1. ## Fourier series

Find the Fourier series of the function $f(x)$, with a period of $2\pi$, defined by

$f(x)=$

$x : 0\leq x\leq\pi$
$0 : -\pi\leq x<0$

(Sorry, couldn't get the coding right to write it out properly).

I need a fairly lengthy explanation on this one 'cause I have no idea. Cheers.

2. Originally Posted by chella182
Find the Fourier series of the function $f(x)$, with a period of $2\pi$, defined by

$f(x)=$

$x : 0\leq x\leq\pi$
$0 : -\pi\leq x<0$

(Sorry, couldn't get the coding right to write it out properly).

I need a fairly lengthy explanation on this one 'cause I have no idea. Cheers.

If you really have "no idea" about this then you better read/check your books/class notes. Nobody not having an idea of this should be trying this kind of problems.

It is my opinion that "fairly lengthy explanations" belong in the classroom or with a particular teacher. Here you can usually expect a little explanation and

some hints and/or complete resolution but without much explanation.

In this case it's hard to decide what you're supposed to know and thus how to approach this problem: have you studied complex exponential

Fourier series? If that's the case, and since it seems to be that

$f(x)=\left\{\begin{array}{ll}x&,\,\,if\,\,\;\;\;\; 0\leq x\leq\pi\\{}\\0&,\,\,if\, -\pi\leq x<0\end{array}\right.$ , then we get that

$\forall\,\,0\neq n\in\mathbb{Z}\,,\,\,c_n:=\frac{1}{2\pi}\int\limit s^\pi_{\,-\pi}f(x)\,e^{-inx}\, dx$ $=\frac{1}{2\pi}\int\limits^\pi_0x\,e^{-inx}\,dx=\frac{1}{2\pi}\left[\frac{i}{n}[xe^{-inx}]^\pi_0 -\frac{i}{n}\int\limits_0^\pi e^{-inx}\,dx\right]$ $=\left\{\begin{array}{cl}\frac{i}{2n}&,\,for\,\,ev en\,\,n\\{}\\-i\,\left(\frac{1}{2n}+\frac{1}{\pi n^2}\right)&,\,for\,\,odd\,\,n\end{array}\right.$ .

Check the above and then evaluate $c_0:=\frac{1}{2\pi}\int_0^\pi\,f(x)\,dx$ (trivial integral)

Tonio

3. For a function of period $2 \pi$ is...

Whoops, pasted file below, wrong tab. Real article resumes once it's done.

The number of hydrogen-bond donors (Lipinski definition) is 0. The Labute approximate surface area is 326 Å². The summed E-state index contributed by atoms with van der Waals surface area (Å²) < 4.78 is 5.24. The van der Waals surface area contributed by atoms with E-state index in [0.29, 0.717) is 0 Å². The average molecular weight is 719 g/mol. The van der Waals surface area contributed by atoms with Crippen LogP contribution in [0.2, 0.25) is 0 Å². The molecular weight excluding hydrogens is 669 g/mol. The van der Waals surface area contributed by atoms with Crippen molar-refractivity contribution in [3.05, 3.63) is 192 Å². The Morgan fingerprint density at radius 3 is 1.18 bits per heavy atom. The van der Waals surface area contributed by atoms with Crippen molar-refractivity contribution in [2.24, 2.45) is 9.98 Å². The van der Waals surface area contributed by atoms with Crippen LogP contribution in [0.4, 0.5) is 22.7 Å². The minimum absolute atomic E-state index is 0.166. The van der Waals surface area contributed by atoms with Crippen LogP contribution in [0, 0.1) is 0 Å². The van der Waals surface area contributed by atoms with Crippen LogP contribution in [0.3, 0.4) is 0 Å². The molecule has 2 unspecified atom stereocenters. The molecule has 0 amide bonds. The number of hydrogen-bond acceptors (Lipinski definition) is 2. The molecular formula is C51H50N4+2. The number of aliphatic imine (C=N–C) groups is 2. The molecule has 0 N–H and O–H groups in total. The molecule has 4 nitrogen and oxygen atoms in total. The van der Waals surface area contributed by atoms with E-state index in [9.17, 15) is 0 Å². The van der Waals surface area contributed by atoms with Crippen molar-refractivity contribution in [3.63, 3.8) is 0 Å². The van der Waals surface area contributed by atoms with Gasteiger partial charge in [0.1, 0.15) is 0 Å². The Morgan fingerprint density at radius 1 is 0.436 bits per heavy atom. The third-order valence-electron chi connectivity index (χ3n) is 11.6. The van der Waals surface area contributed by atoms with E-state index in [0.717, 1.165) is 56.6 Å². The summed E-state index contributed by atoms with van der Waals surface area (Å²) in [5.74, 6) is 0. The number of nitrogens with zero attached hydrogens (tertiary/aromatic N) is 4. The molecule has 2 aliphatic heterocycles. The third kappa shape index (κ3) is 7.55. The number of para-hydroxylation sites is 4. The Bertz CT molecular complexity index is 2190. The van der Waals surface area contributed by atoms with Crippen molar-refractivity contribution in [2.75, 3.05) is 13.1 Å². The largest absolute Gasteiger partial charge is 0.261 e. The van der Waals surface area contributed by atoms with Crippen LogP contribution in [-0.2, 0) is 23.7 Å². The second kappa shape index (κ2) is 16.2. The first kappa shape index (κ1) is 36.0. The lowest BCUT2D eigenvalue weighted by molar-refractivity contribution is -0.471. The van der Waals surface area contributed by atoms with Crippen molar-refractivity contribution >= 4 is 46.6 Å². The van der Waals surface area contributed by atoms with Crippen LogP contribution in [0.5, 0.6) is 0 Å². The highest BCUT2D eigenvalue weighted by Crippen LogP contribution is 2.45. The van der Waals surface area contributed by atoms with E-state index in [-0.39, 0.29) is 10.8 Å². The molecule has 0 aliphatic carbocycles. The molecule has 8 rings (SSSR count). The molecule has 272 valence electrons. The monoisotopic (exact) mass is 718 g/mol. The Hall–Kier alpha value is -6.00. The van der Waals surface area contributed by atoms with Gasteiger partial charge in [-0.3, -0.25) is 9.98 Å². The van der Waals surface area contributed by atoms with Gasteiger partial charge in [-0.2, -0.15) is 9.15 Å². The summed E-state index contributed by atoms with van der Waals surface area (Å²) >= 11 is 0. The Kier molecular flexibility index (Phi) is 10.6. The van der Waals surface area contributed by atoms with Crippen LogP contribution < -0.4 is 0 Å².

$f(x)= \frac{a_{0}}{2} + \sum_{n=1}^{\infty} a_{n}\cdot \cos nx + \sum_{n=1}^{\infty} b_{n}\cdot \sin nx$ (1)

... where...

$a_{n} = \frac{1}{\pi} \int_{- \pi}^{+ \pi} f(x)\cdot \cos nx\cdot dx$

$b_{n} = \frac{1}{\pi} \int_{- \pi}^{+ \pi} f(x)\cdot \sin nx\cdot dx$ (2)

Remebering that for $n >0$ is...

$\int x\cdot \cos nx \cdot dx = \frac{\cos nx}{n^{2}} + \frac{x\cdot \sin nx}{n} + c$

$\int x\cdot \sin nx \cdot dx = \frac{\sin nx}{n^{2}} - \frac{x\cdot \cos nx}{n} + c$ (3)

... and for $n=0$...

$\int x\cdot dx = \frac{x^{2}}{2} + c$ (4)

... we obtain...

$a_{0} = \frac{1}{\pi} \int_{0}^{\pi} x\cdot dx = \frac{\pi}{2}$

$a_{n} = \frac{1}{\pi} \int_{0}^{\pi} x\cdot \cos nx\cdot dx = \frac{(-1)^{n}-1}{\pi \cdot n^{2}}$

$b_{n} = \frac{1}{\pi} \int_{0}^{\pi} x\cdot \cos nx\cdot dx = \frac{(-1)^{n}}{n}$ (5)

Kind regards

$\chi$ $\sigma$

4. Thankyou chisigma for not getting condescending and helping exactly what I needed.

tonio, why bother replying if you think the way I'm asking for help isn't right, really? I appreciate that you're taking time out of your day to contribute, but I really don't appreciate your tone. The reason I say that I "don't have a clue" is so I don't get replies saying things like "Have you tried [such-and-such a method]?" because this area is by no means my speciality, so I most likely haven't or don't know what you're actually talking about.